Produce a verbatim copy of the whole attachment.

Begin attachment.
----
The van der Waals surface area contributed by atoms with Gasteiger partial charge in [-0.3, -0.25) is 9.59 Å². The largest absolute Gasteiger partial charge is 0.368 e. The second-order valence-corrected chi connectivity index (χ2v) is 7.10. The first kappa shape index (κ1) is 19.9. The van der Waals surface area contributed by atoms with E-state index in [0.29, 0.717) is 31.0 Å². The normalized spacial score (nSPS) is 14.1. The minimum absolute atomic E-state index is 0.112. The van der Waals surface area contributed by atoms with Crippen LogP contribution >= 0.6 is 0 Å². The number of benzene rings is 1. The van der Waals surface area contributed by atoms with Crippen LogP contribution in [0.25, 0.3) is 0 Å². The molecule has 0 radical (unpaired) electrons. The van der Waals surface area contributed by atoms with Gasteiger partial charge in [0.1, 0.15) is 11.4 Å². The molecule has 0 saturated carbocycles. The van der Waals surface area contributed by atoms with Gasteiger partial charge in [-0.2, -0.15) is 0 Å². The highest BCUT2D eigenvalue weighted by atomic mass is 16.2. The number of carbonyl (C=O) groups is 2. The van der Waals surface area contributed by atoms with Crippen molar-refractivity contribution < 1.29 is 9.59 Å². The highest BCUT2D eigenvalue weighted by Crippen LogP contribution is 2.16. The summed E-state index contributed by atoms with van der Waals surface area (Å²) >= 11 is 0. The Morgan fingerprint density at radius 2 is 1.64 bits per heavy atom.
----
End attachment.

The van der Waals surface area contributed by atoms with Gasteiger partial charge in [-0.3, -0.25) is 9.59 Å². The largest absolute Gasteiger partial charge is 0.368 e. The second-order valence-corrected chi connectivity index (χ2v) is 7.10. The first kappa shape index (κ1) is 19.9. The van der Waals surface area contributed by atoms with E-state index in [0.29, 0.717) is 31.0 Å². The normalized spacial score (nSPS) is 14.1. The minimum absolute atomic E-state index is 0.112. The van der Waals surface area contributed by atoms with Crippen LogP contribution >= 0.6 is 0 Å². The number of benzene rings is 1. The van der Waals surface area contributed by atoms with Crippen LogP contribution in [0.25, 0.3) is 0 Å². The molecule has 0 radical (unpaired) electrons. The van der Waals surface area contributed by atoms with Gasteiger partial charge in [0.1, 0.15) is 11.4 Å². The molecule has 0 saturated carbocycles. The van der Waals surface area contributed by atoms with Gasteiger partial charge in [-0.2, -0.15) is 0 Å². The highest BCUT2D eigenvalue weighted by atomic mass is 16.2. The number of carbonyl (C=O) groups is 2. The van der Waals surface area contributed by atoms with Crippen molar-refractivity contribution < 1.29 is 9.59 Å². The highest BCUT2D eigenvalue weighted by Crippen LogP contribution is 2.16. The summed E-state index contributed by atoms with van der Waals surface area (Å²) >= 11 is 0. The Morgan fingerprint density at radius 2 is 1.64 bits per heavy atom.